• Reassess your celebrations. Weddings and parties are criminal. Refrain from using one time use plastic, foam, confetti and vinyl flexes. Use real crockery, cutlery or biodegradable options, serve filtered water in real glasses instead of bottled water, rent instead of buying, use natural decorations or fabrics you will upcycle later, ditch plastic props and favours. 
  • Buy fresh, unpacked, fruits and vegetables. Buy loose nuts, dry fruit, grains, savouries and take your own containers for them to fill up. 
  • Cook more. Eat less packaged and processed foods. Make your own peanut butter, hummus and dips, granola and health bars. Snack on fresh foods.
  • Eat less takeaway. And when you do, give back the extras. Check your parcel for those fiddly plastic condiment containers and plastic sporks and return them. Better yet, eat out instead and only order as much food as you'll finish.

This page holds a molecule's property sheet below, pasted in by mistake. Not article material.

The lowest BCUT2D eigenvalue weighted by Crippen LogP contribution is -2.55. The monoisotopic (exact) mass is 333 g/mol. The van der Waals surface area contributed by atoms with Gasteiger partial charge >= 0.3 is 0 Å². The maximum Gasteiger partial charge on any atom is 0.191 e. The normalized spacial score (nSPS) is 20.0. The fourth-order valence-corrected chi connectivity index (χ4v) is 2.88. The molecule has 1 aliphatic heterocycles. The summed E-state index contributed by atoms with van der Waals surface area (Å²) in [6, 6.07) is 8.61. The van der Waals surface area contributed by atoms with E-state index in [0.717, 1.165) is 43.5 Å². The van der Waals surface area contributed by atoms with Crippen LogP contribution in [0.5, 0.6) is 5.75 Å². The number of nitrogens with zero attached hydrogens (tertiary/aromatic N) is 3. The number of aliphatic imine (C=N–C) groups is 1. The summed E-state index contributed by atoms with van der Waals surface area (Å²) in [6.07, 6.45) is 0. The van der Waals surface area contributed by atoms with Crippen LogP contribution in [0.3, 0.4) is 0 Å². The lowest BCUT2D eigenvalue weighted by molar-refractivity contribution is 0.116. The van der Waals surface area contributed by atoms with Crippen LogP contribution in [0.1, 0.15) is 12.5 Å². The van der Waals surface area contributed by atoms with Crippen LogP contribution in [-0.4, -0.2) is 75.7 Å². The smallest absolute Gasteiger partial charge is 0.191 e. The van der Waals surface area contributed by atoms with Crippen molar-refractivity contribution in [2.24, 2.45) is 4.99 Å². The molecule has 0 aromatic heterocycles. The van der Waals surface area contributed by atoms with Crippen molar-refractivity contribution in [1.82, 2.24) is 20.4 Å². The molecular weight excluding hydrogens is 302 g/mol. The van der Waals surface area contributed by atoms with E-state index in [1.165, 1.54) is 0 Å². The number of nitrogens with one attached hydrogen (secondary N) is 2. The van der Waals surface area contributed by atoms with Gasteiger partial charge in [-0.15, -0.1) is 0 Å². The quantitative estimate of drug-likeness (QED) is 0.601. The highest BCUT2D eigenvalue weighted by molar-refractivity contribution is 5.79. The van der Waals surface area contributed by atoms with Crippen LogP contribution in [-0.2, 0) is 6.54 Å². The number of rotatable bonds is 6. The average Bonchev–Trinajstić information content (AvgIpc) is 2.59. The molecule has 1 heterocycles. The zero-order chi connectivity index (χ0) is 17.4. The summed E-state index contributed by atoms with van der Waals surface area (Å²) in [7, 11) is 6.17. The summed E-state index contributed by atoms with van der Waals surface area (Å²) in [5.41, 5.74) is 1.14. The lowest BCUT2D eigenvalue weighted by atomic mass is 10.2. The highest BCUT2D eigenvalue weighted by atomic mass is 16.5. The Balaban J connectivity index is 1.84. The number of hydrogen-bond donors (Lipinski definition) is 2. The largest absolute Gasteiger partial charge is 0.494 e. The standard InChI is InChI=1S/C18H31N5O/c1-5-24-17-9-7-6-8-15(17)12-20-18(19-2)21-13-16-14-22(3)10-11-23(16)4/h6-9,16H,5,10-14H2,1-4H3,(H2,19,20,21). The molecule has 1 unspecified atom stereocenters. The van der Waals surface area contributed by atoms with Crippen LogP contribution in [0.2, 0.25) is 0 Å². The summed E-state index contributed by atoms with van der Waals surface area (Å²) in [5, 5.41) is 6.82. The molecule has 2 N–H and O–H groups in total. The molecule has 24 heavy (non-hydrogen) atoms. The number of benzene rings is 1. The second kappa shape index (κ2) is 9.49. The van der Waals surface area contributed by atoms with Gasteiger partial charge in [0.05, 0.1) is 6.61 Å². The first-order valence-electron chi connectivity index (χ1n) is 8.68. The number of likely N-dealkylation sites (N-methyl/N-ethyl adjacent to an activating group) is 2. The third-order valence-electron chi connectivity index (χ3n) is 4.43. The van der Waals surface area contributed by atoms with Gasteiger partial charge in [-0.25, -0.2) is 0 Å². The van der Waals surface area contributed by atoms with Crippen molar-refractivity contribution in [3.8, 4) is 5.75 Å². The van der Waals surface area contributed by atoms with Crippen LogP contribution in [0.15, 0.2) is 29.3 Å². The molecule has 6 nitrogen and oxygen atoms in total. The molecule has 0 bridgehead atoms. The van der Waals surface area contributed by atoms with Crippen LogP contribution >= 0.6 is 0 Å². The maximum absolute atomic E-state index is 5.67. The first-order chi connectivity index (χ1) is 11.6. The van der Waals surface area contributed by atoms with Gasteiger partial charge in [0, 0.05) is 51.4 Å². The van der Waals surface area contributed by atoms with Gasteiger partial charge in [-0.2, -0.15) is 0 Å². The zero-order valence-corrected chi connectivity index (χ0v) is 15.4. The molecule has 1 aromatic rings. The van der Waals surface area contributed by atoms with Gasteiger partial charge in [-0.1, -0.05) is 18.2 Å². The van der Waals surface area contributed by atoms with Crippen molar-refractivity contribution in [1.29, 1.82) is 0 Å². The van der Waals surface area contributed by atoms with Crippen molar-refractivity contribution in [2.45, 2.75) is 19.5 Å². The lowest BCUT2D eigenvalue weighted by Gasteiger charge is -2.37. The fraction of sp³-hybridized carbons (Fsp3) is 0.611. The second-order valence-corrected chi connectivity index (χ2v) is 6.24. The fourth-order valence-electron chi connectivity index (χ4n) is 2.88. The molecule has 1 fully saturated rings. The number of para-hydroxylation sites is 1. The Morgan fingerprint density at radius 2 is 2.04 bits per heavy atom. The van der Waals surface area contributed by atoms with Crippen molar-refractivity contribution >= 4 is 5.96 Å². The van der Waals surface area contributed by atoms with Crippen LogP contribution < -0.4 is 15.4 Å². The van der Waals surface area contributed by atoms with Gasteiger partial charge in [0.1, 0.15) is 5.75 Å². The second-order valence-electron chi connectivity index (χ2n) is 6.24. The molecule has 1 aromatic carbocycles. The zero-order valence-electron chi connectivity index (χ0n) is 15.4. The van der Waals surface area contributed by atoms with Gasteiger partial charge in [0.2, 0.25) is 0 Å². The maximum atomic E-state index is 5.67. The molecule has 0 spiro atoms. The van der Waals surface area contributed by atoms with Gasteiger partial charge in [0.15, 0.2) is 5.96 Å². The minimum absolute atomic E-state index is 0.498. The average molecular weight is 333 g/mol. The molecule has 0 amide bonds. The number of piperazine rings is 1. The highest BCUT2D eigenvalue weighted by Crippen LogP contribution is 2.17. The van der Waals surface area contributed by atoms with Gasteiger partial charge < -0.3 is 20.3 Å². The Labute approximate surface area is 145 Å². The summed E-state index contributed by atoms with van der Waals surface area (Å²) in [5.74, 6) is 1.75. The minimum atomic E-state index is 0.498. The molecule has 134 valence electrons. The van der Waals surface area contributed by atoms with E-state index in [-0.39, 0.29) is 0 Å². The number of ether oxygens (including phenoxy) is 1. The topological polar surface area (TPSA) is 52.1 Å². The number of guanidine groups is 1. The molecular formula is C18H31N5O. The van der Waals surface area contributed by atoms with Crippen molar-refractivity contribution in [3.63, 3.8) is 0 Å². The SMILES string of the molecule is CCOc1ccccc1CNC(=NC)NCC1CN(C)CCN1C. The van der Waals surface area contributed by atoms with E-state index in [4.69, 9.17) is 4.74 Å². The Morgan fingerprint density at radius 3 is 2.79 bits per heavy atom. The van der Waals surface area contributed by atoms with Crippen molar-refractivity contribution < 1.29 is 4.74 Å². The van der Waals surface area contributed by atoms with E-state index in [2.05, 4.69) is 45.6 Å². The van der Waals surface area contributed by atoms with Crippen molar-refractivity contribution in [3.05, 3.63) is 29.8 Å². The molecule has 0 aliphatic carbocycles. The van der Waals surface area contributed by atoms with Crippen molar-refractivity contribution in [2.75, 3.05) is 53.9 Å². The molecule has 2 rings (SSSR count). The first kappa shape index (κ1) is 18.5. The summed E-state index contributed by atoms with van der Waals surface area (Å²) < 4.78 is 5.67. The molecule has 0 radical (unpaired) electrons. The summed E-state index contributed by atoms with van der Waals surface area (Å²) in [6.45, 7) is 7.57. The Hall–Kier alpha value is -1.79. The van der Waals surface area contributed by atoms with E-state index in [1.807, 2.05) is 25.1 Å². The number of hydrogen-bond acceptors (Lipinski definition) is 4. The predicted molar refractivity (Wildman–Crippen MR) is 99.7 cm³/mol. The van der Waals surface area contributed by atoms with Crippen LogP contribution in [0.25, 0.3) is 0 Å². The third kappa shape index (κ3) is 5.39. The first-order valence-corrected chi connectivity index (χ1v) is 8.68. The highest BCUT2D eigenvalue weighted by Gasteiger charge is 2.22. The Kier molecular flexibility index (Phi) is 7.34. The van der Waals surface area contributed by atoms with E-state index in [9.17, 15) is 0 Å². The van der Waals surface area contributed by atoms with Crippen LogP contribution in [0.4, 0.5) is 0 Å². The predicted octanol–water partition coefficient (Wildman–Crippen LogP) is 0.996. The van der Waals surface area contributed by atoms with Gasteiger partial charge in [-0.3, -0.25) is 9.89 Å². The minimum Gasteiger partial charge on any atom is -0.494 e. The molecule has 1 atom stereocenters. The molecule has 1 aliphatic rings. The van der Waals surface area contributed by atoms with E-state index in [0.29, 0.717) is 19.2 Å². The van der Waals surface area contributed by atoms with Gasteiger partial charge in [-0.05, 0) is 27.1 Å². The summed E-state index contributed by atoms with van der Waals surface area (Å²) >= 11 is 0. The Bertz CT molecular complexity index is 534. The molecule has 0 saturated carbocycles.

• Give back the brochure. If you're the kind of person who ends up with a bunch of business cards and marketing materials that you're likely to chuck out anyway, put them back. Take a photo on your phone, save a number if you need to but don't take it home unless you really have to. 
  • When you order beverages in restaurants and bars, ask for no straw. For a completely pointless item, straws are ubiquitous and a serial killer of marine life. Turning them down is a great place to start. Get glass, bamboo or stainless steel straws if you really require them.
  • Carry your own spoon. Admit it, plastic spoons suck for eating icecream, stirring beverages, snacking at pop-up markets anyway. Order a bag of Bakeys otherwise.  
  • Use cloth instead of paper towels in the kitchen.
  • Borrow and share. Need a wedding outfit you'll only wear once? Borrow it. Ask around before you buy a new appliance. Lend your friends the stuff you don't get enough use out of.